“In a time of drastic change, it is the learners who inherit the future. The learned usually find themselves equipped to live in a world that no longer exists.”

If there was ever a time when philosopher Eric Hoffer’s famous quote was most apt, it is surely now. Coronavirus has wreaked a raging storm of change on the way we live and work.

It is in these stormy seas that leaders need their teams to work as one. Where leaders get this right, their team will be on deck in the face of the gale, working as one. It is these leaders who are relentlessly focused on the well-being of their teams.

How can leaders maintain team well-being in these uncertain times? Here are three practical strategies that not only enhance well-being but positively impact learning in teams:

Active Listening

A key foundation underpinning well-being is the extent to which individuals feel valued and respected as human beings. Fundamental to feeling valued is being listened to — which is certainly something that can be lost when rapid action is imperative and processing overload is high.

Active listening can strengthen individuals’ feeling of well-being. By being active listeners, leaders demonstrate that they value the people who speak. Few things demonstrate greater personal regard than making time to listen to the questions and concerns of others. Its power is magnified when it is adopted as a norm by an entire team.

Active listening can take many forms, from paraphrasing to check for understanding to asking questions and taking notes. In times of stress, active listening ensures that both the speaker and listener are clear on whether they have understood the speaker’s intention in the same way.

Active listening is not just key to well-being. In stressful times, poor listening can hamper operational effectiveness, too. It can damage the impact of feedback, as the listener may take from the conversation a different message than what the speaker intended. Achieving shared clarity is far more difficult.

Straight Talking

In times of stress, there is a greater risk that individuals incorrectly infer meaning from the perceived tone in emails or throwaway remarks in meetings. A great strategy to counter this risk, and minimize stress and worry, is to adopt a straight-talking approach.

Straight talking involves being transparent about your internal thinking and any concerns to the people with whom you are communicating. One inspirational leader recently demonstrated this type of communication when she said, “I have a concern that we are not defining clearly our next steps in this meeting. I’m worried this this will mean we have to meet up again over the same issue.”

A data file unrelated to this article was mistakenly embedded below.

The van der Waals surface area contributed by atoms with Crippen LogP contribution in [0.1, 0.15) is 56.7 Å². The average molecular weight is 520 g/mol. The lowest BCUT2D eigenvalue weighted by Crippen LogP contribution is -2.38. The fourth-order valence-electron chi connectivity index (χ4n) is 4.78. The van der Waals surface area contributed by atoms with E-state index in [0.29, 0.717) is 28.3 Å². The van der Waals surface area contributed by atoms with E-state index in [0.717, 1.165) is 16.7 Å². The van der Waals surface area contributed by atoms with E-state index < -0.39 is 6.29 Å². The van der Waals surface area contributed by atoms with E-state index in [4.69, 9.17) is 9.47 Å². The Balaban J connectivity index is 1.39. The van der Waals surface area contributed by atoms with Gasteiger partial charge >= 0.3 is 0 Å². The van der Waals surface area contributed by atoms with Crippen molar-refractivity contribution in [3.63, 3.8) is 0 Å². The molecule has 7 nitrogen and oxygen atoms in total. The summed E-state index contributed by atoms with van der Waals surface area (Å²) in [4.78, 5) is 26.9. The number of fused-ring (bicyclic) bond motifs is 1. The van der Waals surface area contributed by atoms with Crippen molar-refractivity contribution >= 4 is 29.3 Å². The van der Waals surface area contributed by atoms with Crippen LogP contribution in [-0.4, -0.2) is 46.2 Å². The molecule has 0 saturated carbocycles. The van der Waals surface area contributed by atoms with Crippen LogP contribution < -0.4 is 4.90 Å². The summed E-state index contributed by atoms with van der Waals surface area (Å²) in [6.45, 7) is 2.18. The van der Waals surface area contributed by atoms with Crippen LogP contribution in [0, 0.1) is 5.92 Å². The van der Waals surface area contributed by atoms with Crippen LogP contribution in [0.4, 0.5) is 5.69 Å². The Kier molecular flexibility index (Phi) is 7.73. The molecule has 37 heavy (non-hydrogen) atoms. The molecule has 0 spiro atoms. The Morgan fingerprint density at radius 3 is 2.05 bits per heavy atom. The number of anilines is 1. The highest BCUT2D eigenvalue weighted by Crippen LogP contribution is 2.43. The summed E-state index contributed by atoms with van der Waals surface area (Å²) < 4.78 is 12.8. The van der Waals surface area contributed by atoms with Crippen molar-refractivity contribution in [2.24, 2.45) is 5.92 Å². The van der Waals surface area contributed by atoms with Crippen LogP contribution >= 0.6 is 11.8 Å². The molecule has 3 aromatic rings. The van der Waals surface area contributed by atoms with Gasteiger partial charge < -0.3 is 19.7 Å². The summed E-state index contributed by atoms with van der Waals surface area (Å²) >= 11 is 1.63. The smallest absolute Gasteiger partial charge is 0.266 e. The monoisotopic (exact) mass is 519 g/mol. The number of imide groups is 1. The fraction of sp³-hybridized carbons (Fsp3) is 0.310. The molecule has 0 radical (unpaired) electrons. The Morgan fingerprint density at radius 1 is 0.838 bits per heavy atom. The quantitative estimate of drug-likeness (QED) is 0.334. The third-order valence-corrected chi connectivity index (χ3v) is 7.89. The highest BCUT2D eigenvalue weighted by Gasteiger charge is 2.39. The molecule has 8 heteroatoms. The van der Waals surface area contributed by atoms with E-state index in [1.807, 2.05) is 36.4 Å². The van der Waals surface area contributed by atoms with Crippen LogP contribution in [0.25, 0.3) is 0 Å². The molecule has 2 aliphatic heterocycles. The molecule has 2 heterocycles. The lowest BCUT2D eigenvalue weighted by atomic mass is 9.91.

Her habit of sharing her thinking swept away her colleagues’ fear that there were any hidden agendas or concerns. Creating a culture of straight talking within a team can minimize stress and enable all team members to talk about their feedback or their worries. In these uncertain times, this open communication can be liberating. Straight talking also supports learning, as it encourages more diverse thinking through honesty and the inclusion of alternative perspectives.

Encourage Stoic Thinking

Thinking like a stoic can free team members from unnecessary stress and worry. Stoic thinkers focus on what they can control and what they can influence. Anything that lies outside these two zones is, according to Stoicism, not worth thinking or worrying about.

This approach can be especially liberating for people who realize how much time and energy is wasted on problems or  behaviors that lie outside their control and influence. As psychiatrist and Holocaust survivor Viktor Frankl sagely put it, “Between stimulus and response there is a space. In that space is our power to choose our response. In our response lies our growth and our freedom.” Our response may be to do nothing at all or to take action. By focusing on the preferred future outcome, individuals and teams can choose the most appropriate response to achieve it.

Adopting this approach as a team can support individuals’ resilience and mental well-being by, for example, agreeing on protocols for framing dialogue that avoid extended discussion about issues outside the team’s control or influence. This method can pivot the team’s focus from fixating on problems and past events to exploring future possibilities. Similarly, by pinpointing the triggers that knock individuals’ energy levels, they can choose responses that are less damaging to themselves.

Well-being is not just a “nice-to-have.” It is an essential foundation for learning in teams, at a time when learning is more important than ever.

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